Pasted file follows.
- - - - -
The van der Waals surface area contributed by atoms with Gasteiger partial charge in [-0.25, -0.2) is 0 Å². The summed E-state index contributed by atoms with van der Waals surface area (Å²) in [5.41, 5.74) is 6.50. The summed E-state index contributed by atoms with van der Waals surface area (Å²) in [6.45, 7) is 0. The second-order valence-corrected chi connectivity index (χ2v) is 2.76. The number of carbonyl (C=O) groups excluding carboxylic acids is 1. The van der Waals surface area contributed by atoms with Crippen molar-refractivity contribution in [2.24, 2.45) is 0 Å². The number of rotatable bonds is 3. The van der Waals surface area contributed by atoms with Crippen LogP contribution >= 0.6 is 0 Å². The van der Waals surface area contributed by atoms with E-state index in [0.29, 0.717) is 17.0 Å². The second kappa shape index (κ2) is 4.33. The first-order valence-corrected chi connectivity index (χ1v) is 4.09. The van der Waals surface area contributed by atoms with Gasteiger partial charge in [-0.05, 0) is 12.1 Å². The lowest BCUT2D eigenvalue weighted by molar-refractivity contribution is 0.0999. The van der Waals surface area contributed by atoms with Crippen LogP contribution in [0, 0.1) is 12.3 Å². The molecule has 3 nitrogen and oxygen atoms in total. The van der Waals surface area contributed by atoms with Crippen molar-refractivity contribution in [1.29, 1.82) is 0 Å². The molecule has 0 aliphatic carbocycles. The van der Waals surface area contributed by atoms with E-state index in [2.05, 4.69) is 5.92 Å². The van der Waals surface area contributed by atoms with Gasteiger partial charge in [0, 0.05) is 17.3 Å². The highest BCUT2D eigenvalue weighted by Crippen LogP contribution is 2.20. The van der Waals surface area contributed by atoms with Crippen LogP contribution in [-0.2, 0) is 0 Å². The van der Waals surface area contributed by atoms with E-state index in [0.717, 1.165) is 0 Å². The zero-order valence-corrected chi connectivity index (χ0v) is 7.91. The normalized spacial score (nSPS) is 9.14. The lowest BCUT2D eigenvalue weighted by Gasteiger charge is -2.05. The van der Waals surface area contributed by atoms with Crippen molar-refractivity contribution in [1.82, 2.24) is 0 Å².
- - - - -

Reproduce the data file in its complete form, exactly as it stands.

The van der Waals surface area contributed by atoms with Gasteiger partial charge in [-0.25, -0.2) is 0 Å². The summed E-state index contributed by atoms with van der Waals surface area (Å²) in [5.41, 5.74) is 6.50. The summed E-state index contributed by atoms with van der Waals surface area (Å²) in [6.45, 7) is 0. The second-order valence-corrected chi connectivity index (χ2v) is 2.76. The number of carbonyl (C=O) groups excluding carboxylic acids is 1. The van der Waals surface area contributed by atoms with Crippen molar-refractivity contribution in [2.24, 2.45) is 0 Å². The number of rotatable bonds is 3. The van der Waals surface area contributed by atoms with Crippen LogP contribution >= 0.6 is 0 Å². The van der Waals surface area contributed by atoms with E-state index in [0.29, 0.717) is 17.0 Å². The second kappa shape index (κ2) is 4.33. The first-order valence-corrected chi connectivity index (χ1v) is 4.09. The van der Waals surface area contributed by atoms with Gasteiger partial charge in [-0.05, 0) is 12.1 Å². The lowest BCUT2D eigenvalue weighted by molar-refractivity contribution is 0.0999. The van der Waals surface area contributed by atoms with Crippen LogP contribution in [0, 0.1) is 12.3 Å². The molecule has 3 nitrogen and oxygen atoms in total. The van der Waals surface area contributed by atoms with Crippen molar-refractivity contribution in [1.29, 1.82) is 0 Å². The molecule has 0 aliphatic carbocycles. The van der Waals surface area contributed by atoms with E-state index in [2.05, 4.69) is 5.92 Å². The van der Waals surface area contributed by atoms with Gasteiger partial charge in [0, 0.05) is 17.3 Å². The highest BCUT2D eigenvalue weighted by Crippen LogP contribution is 2.20. The van der Waals surface area contributed by atoms with Crippen LogP contribution in [-0.2, 0) is 0 Å². The van der Waals surface area contributed by atoms with E-state index in [0.717, 1.165) is 0 Å². The zero-order valence-corrected chi connectivity index (χ0v) is 7.91. The normalized spacial score (nSPS) is 9.14. The lowest BCUT2D eigenvalue weighted by Gasteiger charge is -2.05. The van der Waals surface area contributed by atoms with Crippen molar-refractivity contribution in [1.82, 2.24) is 0 Å².